Nature vs Nurture
There are a couple of components of ADHD to consider:
1) Being hyperaware (focus and awareness are diametric opposites)
2) There appears to be a visceral repulsion to reading things that are disagreeable and for things that are disagreeable to do. “Oppositional defiant disorder” is often co-occurring.
There’s a high chance the visceral reaction is related to having been chronically forced to interact with disagreeable authority that didn’t have the capacity to compromise.
The visceral reaction is likely a deep body, imperceptible flashback. This flash triggers a switch that leads to a cognitive “shut down”.
A pathway for ADHD to develop via nurture would suggest that I’m suggesting that there may be no genetic element involved in ADHD. What about how it’s commonly found in families alongside other hereditary conditions like Dyslexia?
Genes and multi-generational traits are hard to tease apart. Family genetics and multigenerational trauma can lead to variations in family behaviors affecting childhood development and thus, long-standing disorders.
Even conditions we’ve long associated with being ‘purely genetic’, like Dyslexia, also have environmental associations. For example, clumsiness can often be found in people who have been disallowed freedom of movement growing up. A gene that causes parental hyper-negativity to broken glass and excessive noise can cause restricting movement in kids, and thus, clumsiness. Thus, it can look like there is a direct gene for clumsiness when there can be an indirect route, via the impact of parental behaviors.
It may be enough to label Dyslexia as an end-point condition, but we can also consider that using small clustered symbols (words) to learn can also be deemed unnatural, despite it being routine and cheap. Dyslexia can be seen as a clumsiness of vision, thus, can be worsened by factors that disallow early childhood interactions with seeing words.
The Attention Economy
Attention deficit disorder is characterized by repeatable, consistent traits. However, the label ADHD is often applied to represent the thousands of factors that affect attention.
Let’s delve a little deeper into attention: Attention is the economy, and the economy is attention. Essentially, the economy is founded on the notion that attention is a finite resource that must be divided in order to generate a variety of products and services. The value of anything is determined by how much interest others will pay to it. People’s self-esteem is linked to the amount of accessible attention.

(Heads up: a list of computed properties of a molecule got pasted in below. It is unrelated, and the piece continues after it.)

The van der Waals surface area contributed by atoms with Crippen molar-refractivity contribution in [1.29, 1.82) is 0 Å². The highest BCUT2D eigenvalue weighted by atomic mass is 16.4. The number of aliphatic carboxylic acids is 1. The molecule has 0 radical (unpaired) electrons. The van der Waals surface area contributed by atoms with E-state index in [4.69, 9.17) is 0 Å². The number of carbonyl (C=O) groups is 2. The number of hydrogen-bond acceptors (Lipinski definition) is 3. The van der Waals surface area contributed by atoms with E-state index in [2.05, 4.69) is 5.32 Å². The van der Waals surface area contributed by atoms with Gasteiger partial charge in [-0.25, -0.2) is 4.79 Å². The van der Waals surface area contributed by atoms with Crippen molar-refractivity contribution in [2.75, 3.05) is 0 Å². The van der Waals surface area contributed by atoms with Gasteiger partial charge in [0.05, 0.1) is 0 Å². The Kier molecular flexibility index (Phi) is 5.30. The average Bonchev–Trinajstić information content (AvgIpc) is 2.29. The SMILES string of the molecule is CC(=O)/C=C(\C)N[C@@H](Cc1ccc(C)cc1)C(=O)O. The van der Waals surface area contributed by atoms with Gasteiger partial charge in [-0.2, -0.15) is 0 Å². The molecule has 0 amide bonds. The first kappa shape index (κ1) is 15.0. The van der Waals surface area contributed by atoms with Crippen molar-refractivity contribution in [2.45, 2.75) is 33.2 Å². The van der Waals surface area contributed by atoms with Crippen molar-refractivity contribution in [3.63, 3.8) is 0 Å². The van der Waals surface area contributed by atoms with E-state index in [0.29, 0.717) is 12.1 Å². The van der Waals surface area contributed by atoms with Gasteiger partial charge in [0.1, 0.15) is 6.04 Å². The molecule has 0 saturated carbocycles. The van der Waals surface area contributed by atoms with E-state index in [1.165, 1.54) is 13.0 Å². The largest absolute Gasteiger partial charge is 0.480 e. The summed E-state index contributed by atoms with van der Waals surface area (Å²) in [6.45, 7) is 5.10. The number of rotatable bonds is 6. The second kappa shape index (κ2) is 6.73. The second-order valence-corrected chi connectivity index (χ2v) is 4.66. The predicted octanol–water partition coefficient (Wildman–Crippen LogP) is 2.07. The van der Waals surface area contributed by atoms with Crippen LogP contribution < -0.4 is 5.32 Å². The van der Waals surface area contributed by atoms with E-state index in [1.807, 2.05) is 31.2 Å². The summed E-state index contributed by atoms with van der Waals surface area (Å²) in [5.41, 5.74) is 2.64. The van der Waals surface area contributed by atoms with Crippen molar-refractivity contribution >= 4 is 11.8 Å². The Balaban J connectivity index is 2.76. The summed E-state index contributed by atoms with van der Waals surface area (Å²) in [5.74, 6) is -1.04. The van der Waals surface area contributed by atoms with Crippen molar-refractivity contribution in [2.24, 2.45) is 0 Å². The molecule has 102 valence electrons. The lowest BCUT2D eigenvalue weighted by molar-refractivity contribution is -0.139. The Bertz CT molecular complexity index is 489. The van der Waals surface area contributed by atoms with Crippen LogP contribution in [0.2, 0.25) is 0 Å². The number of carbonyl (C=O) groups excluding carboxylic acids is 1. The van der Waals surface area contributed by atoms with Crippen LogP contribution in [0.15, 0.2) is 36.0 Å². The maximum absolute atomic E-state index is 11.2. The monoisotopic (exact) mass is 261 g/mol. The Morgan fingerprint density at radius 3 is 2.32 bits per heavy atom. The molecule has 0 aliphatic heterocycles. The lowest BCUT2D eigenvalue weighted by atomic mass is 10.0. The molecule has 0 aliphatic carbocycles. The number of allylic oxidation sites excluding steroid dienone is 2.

Everything we interact with has the means to attract or divert our attention. Everything from traffic signage to the camouflage industry is in the attention economy. In normal situations, inattentiveness is merely a sign that the subject hasn’t yet earned enough priority over other, more highly valued, data.
Attention deficit hyperactivity disorder is not called a disease because the reason is not known (as in Parkinson’s disease).
I was going to write the term many, but leaning into honesty: most people with ADHD are diagnosed without fully considering the human element.
Labeling someone as deficient in attention is corrupted by the very notion that the amount of attention deemed normal, is determined by the very entity that benefits from that person’s attention.
A neuropsychiatric examination positive for ADHD reveals measurable deficits that can point back to biological deficiencies. However, these exams cannot show context, history, or prognosis. If someone tests positive for ADHD without symptoms, do we medicate? And what if someone safely benefits from ADHD medication without a positive finding on neuropsychological examination? Do we stop the medication?
When it is up to others to define what can be done given a particular timespan, attention is almost always considered insufficient rather than the demands being re-examined. This is labeling corruption: the ability to label something as insufficient and be the benefactor of what is insufficient at the same time.
Attention and our gut senses
If the data presented this far progressively diverged away from our beliefs on this topic, one may begin to feel inklings of a visceral repulsion. Once an idea has been defended, it’s hard to reexamine without feeling disquieting visceral shifts. Often such is the case in the arena of psychiatric diagnosis, where the ability to feel understood and achieve a resolution to long-held confusion crosses with incomplete understanding.
This brings us to one of the primary determinants of attention: disgust (with shame, guilt, and fear encompassed). These are the natural inhibitors of curiosity, and naturally, attention. These play a role in confirmation bias.